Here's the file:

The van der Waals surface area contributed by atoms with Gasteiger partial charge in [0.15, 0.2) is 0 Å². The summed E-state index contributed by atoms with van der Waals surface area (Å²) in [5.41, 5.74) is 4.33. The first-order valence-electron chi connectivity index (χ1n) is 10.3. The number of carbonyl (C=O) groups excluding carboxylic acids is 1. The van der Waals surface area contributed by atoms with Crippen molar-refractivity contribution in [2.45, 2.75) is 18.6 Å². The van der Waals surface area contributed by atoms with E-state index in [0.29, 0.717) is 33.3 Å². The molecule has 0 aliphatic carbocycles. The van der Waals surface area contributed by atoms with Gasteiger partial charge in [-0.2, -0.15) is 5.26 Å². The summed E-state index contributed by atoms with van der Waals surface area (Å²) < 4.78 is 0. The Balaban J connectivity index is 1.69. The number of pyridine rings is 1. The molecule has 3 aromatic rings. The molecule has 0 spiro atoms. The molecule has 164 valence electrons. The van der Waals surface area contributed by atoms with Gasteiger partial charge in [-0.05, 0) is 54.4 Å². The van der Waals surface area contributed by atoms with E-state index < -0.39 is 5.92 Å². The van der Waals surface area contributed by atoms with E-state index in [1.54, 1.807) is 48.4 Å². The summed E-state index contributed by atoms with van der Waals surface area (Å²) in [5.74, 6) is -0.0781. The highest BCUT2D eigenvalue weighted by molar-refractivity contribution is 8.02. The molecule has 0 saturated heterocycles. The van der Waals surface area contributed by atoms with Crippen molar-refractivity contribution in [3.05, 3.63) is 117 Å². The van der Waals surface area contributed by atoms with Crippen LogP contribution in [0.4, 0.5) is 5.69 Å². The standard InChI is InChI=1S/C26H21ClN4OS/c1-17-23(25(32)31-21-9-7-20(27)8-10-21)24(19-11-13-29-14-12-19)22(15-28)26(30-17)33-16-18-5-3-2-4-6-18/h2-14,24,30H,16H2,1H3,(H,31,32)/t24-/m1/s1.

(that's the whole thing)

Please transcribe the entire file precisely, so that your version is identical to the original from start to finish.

The van der Waals surface area contributed by atoms with Gasteiger partial charge in [0.15, 0.2) is 0 Å². The summed E-state index contributed by atoms with van der Waals surface area (Å²) in [5.41, 5.74) is 4.33. The first-order valence-electron chi connectivity index (χ1n) is 10.3. The number of carbonyl (C=O) groups excluding carboxylic acids is 1. The van der Waals surface area contributed by atoms with Crippen molar-refractivity contribution in [2.45, 2.75) is 18.6 Å². The van der Waals surface area contributed by atoms with E-state index in [0.29, 0.717) is 33.3 Å². The molecule has 0 aliphatic carbocycles. The van der Waals surface area contributed by atoms with Gasteiger partial charge in [-0.2, -0.15) is 5.26 Å². The summed E-state index contributed by atoms with van der Waals surface area (Å²) < 4.78 is 0. The Balaban J connectivity index is 1.69. The number of pyridine rings is 1. The molecule has 3 aromatic rings. The molecule has 0 spiro atoms. The molecule has 164 valence electrons. The van der Waals surface area contributed by atoms with Gasteiger partial charge in [-0.05, 0) is 54.4 Å². The van der Waals surface area contributed by atoms with E-state index < -0.39 is 5.92 Å². The van der Waals surface area contributed by atoms with E-state index in [1.54, 1.807) is 48.4 Å². The summed E-state index contributed by atoms with van der Waals surface area (Å²) in [5.74, 6) is -0.0781. The highest BCUT2D eigenvalue weighted by molar-refractivity contribution is 8.02. The molecule has 0 saturated heterocycles. The van der Waals surface area contributed by atoms with Crippen molar-refractivity contribution in [3.05, 3.63) is 117 Å². The van der Waals surface area contributed by atoms with Crippen LogP contribution in [0.4, 0.5) is 5.69 Å². The standard InChI is InChI=1S/C26H21ClN4OS/c1-17-23(25(32)31-21-9-7-20(27)8-10-21)24(19-11-13-29-14-12-19)22(15-28)26(30-17)33-16-18-5-3-2-4-6-18/h2-14,24,30H,16H2,1H3,(H,31,32)/t24-/m1/s1.